“Jingle Bells” is such a prominent Christmas tune, it seems as if it has no origin, born instead solely out of holiday spirit and the nostalgia of a “one horse open sleigh.”
But the song has a storied past, one fraught with fights over which city can claim ownership — plaques in both Medford, Massachusetts, and Savannah, Georgia, memorialize the “birthplace” of the song.
Recently, however, the first official documentation of the song was found, and it ties the tune to Boston. The new information may cause even more controversy.
Kyna Hamill, a theater historian at Boston University who also volunteers with the Medford Historical Society, wanted to get to the bottom of the “Jingle Bell” story.
Hamill’s findings, which broke in a BU Today article, tied the beloved holiday tune to a minstrel song performed at Boston’s Ordway Hall in 1857.
Through her extended research, Hamill also ruled out that the song was penned in Medford in 1850 as the plaque in that city claims. The song’s author, James Lord Pierpont, was in California at that time, she found.
“I don’t have the definite answer to where he sat down and wrote the song,” Hamill told BU Today. “But — and this is where my town is going to be mad at me — it was absolutely not written in 1850 at the Simpson Tavern in Medford.”
While Savannah may seem like a strange birthplace for a song about sleighs, Pierpont spent time there when he took a job as the organist at Savannah's Unitarian Universalist Church. Georgians say he copyrighted the song there in 1857.
What Hamill did find was the first documentation of the song's public performance via a playbill dated Sept. 15, 1987. The playbill was unearthed at the Houghton Library in the Harvard Theater Collection and features a song called “One Horse Open Sleigh” — a familiar line of the ”Jingle Bells” we know today.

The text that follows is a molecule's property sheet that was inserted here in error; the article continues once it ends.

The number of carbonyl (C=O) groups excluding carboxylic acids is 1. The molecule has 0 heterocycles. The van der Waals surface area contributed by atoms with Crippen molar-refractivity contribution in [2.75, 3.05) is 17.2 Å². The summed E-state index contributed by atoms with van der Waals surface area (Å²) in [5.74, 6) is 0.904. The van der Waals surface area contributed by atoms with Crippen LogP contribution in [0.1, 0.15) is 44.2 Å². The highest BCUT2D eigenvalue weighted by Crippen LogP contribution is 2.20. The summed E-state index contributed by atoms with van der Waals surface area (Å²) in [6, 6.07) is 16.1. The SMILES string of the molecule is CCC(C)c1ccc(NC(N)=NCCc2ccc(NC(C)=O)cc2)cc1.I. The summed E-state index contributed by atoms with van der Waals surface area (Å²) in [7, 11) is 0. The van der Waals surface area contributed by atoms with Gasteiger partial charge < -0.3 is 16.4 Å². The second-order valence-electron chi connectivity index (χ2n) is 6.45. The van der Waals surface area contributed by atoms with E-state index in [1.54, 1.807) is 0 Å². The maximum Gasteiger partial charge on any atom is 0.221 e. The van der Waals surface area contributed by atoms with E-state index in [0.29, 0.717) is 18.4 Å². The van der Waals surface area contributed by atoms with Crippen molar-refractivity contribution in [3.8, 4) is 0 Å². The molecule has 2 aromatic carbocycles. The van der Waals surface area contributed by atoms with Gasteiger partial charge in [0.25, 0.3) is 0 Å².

Ordway Hall was a minstrel theater, said Matthew Wittmann, a curator at the Harvard Theatre Collection.
Minstrel performances featured songs and dance most often performed by white actors in blackface makeup, but this doesn’t necessarily imply that the song itself has “racist” origins, he said.
“A lot of American popular music and joke lore derives from the minstrel stage. It was the most popular form of entertainment in the mid-19th century, so it’s not surprising that many of the most popular songs came out of minstrelsy,” he said. “Minstrelsy is based on racist caricature, but a lot of the minstrel repertoire is nonracial in character.”
An example Wittmann gave of how common minstrel songs are in our culture is that in 2006, Bruce Springsteen released released a cover of “Old Dan Tucker” — a famous minstrel song.
“It’s always steeped in this awkward racial space but essentially the songs themselves are just ballads or whatever,” he said.
The fact that “Jingle Bells” has minstrel roots made sense to Wittmann, but he did acknowledge that the perceived “innocence” and general pervasiveness of this song coming from that complicated history may be difficult for others to grasp.
“Even things we take for granted as innocent as Christmas carols are implicated in a very long history of troubled race relations,” he said. “But I think in highlighting [a song’s] origins, you can have a useful discussion.”